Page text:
The power and pitfalls of omics part 2: epigenomics, transcriptomics and ME/CFS
Simon McGrath concludes his blog about the remarkable Prof George Davey Smith's smart ideas for understanding diseases, which may soon be applied to ME/CFS.
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ME/CFS patients unmet health & social care needs in the UK

Discussion in 'Latest ME/CFS Research' started by Ember, Nov 7, 2011.

  1. Ember

    Ember Senior Member

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    http://www.prohealth.com/library/showarticle.cfm?libid=16616

    ProHealth.com
    November 2, 2011

    Article:
    Social support needs for equity in health and social care: A thematic analysis of experiences of people with Chronic Fatigue Syndrome / Myalgic Encephalomyelitis
    Source: International Journal for Equity in Health, Nov 2, 2011

    By J C De Carvalho Leite, F Poland, et al.

    [Note: the free full text of this report can be found here http://www.equityhealthj.com/content/pdf/1475-9276-10-46.pdf]

    Abstract:
    Background: Needs-based resource allocation is fundamental to equitable care provision, which can meet the often-complex, fluctuating needs of people with Chronic Fatigue Syndrome/Myalgic Encephalomyelitis (CFS/ME).

    This has posed challenges both for those providing and those seeking support providers - in building shared understanding of the condition and of actions to address it.

    This qualitative study reports on needs for equity in health and social care expressed by adults living with CFS/ME.

    Methods: The participants were 35 adults with CFS/ME in England, purposively selected to provide variation in clinical presentations, social backgrounds and illness experiences.

    Accounts of experienced needs and needs-related encounters with health and social services were obtained through a focus group (n=6) and semi-structured interviews (n=35).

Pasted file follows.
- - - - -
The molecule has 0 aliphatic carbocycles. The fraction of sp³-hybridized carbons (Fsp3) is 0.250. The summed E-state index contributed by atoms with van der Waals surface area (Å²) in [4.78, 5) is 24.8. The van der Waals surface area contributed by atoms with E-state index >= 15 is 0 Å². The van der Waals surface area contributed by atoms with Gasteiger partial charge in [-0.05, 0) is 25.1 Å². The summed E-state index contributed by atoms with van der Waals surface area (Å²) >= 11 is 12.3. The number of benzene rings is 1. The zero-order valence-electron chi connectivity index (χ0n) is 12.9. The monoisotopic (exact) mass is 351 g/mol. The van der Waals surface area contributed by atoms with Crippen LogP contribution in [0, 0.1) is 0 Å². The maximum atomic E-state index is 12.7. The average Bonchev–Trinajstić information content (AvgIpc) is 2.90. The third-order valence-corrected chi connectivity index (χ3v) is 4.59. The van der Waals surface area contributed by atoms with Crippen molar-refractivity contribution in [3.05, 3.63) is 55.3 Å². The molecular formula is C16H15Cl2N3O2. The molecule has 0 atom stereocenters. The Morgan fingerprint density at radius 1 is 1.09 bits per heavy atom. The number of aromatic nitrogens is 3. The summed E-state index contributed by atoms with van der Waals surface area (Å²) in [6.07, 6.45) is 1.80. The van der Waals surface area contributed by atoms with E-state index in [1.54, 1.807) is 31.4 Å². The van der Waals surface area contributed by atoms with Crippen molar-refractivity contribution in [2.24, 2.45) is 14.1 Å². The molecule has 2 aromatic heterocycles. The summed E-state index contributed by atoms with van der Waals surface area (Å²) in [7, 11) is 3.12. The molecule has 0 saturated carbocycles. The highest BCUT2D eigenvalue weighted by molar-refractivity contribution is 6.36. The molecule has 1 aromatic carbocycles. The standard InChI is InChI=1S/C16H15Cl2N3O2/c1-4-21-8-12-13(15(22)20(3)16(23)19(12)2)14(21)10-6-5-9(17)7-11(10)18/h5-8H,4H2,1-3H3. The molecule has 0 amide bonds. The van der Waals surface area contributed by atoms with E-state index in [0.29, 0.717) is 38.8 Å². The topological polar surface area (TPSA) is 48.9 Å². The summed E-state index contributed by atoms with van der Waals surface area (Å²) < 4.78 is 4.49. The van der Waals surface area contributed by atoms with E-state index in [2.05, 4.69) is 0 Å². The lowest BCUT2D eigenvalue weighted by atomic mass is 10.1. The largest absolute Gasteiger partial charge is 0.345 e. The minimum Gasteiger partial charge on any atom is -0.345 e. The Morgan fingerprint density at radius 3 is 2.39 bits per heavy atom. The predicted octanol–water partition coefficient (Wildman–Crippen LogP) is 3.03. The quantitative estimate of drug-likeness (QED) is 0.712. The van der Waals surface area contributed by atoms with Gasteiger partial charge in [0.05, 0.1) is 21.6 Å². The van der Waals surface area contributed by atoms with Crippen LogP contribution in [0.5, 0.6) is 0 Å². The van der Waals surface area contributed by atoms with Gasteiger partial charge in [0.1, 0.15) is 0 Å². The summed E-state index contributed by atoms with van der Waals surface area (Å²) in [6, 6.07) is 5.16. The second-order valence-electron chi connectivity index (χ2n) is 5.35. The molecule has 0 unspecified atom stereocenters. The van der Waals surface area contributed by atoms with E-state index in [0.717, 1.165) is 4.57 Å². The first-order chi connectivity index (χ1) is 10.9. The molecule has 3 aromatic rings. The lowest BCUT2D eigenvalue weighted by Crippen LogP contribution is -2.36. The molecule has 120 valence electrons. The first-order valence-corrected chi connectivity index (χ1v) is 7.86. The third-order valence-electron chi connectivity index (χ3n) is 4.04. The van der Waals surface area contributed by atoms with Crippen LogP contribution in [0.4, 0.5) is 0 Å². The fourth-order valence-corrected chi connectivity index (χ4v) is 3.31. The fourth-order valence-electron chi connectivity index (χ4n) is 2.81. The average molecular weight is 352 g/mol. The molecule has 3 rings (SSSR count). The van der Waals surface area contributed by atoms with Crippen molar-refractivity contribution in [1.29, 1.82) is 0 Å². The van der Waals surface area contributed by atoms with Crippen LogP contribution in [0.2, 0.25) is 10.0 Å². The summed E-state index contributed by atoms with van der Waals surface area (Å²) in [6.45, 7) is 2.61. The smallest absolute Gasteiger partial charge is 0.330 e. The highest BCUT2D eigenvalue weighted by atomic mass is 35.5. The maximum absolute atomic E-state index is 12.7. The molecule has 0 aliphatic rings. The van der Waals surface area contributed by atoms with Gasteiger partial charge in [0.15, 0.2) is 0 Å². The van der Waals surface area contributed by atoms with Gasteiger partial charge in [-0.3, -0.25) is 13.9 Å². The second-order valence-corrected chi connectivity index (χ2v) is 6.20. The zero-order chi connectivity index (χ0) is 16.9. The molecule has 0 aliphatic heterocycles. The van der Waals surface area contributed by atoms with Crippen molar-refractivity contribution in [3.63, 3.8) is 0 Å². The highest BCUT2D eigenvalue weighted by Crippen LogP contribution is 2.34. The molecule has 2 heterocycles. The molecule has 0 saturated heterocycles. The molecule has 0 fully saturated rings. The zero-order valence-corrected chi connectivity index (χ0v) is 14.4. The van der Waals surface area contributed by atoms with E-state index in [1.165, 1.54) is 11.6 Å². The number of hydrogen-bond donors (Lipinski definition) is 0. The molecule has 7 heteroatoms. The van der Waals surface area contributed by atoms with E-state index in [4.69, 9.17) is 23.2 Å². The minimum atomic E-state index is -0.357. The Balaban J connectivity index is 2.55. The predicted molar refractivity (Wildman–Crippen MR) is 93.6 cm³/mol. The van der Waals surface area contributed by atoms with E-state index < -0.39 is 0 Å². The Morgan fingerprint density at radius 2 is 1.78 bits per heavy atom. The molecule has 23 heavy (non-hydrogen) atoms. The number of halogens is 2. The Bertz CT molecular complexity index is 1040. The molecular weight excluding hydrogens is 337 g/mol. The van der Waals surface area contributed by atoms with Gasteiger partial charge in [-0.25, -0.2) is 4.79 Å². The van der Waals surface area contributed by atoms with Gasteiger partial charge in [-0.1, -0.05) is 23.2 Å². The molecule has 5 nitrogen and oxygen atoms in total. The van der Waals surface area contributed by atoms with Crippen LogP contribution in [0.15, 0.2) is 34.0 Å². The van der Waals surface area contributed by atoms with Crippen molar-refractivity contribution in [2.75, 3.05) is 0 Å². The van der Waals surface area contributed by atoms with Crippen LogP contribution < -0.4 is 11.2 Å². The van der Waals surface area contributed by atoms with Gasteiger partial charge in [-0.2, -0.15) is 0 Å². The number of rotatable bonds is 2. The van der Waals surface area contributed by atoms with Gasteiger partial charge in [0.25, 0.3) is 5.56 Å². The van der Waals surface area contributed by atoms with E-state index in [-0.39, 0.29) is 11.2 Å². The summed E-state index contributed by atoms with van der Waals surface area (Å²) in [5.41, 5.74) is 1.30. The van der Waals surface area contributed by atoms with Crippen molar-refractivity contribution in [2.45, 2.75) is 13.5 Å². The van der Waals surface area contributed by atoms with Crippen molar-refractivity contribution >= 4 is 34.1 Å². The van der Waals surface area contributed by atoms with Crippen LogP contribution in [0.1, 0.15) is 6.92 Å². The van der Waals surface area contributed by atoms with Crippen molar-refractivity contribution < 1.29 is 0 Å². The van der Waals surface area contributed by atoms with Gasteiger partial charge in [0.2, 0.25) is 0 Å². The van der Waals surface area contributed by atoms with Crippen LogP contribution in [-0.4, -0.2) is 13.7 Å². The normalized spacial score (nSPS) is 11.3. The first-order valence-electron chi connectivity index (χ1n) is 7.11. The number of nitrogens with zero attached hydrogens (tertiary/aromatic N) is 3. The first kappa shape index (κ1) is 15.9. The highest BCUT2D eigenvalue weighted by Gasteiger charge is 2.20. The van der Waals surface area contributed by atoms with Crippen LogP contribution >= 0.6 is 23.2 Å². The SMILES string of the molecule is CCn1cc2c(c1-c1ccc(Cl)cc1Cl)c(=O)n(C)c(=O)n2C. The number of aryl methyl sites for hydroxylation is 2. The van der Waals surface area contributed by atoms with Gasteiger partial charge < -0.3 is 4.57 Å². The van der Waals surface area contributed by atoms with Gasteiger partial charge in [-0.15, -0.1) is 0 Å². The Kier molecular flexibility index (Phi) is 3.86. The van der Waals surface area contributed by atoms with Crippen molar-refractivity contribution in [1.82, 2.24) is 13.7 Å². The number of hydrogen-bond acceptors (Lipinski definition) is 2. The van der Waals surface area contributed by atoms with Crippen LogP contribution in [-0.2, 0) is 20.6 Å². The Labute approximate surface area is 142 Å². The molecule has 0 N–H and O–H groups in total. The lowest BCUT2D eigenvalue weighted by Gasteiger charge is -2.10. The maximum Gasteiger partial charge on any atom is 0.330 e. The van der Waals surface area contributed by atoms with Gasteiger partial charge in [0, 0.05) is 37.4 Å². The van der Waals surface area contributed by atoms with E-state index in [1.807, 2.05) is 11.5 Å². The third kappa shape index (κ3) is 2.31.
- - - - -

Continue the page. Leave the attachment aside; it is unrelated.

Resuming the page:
These were transcribed and needs related topics identified through data-led thematic analysis.

    Findings:

    Participants emphasised needs for personalised, timely and sustained support to alleviate CFS/ME impacts and regain life control, in three thematic areas:

    1. Illness symptoms, functional limitations and illness management;

    2. Practical support and social care;

    3. Financial support.

    Access of people with CFS/ME to support from health and social services was seen to be constrained by:

    Barriers stemming from social, cultural, organisational and professional norms and practices,

    Further heightened for disadvantaged groups including some ethnic minorities.

    These reduced opportunities for their illness to be explained, or associated functional limitations and social disadvantages to be addressed through social support.

    Participants sought more understanding:

    Of bio-psycho-social aspects of CFS/ME,

    Of felt needs of people with CFS/ME

    And of human rights and disability rights, for providing person-centered, equitable care.

    Conclusions: Changes in attitudes of health practitioners, policy makers and general public and more flexibly organised health and social care provision are needed to address equity issues in support needs expressed by people with CFS/ME - to be underpinned by research-based knowledge and communication, for public and professional education.

    Policy development should include shared decision-making and coordinated action across organizations working for people with CFS/ME, human rights, and disadvantaged groups.

    Experiences of people with CFS/ME can usefully inform an understanding of equity in their health and social care.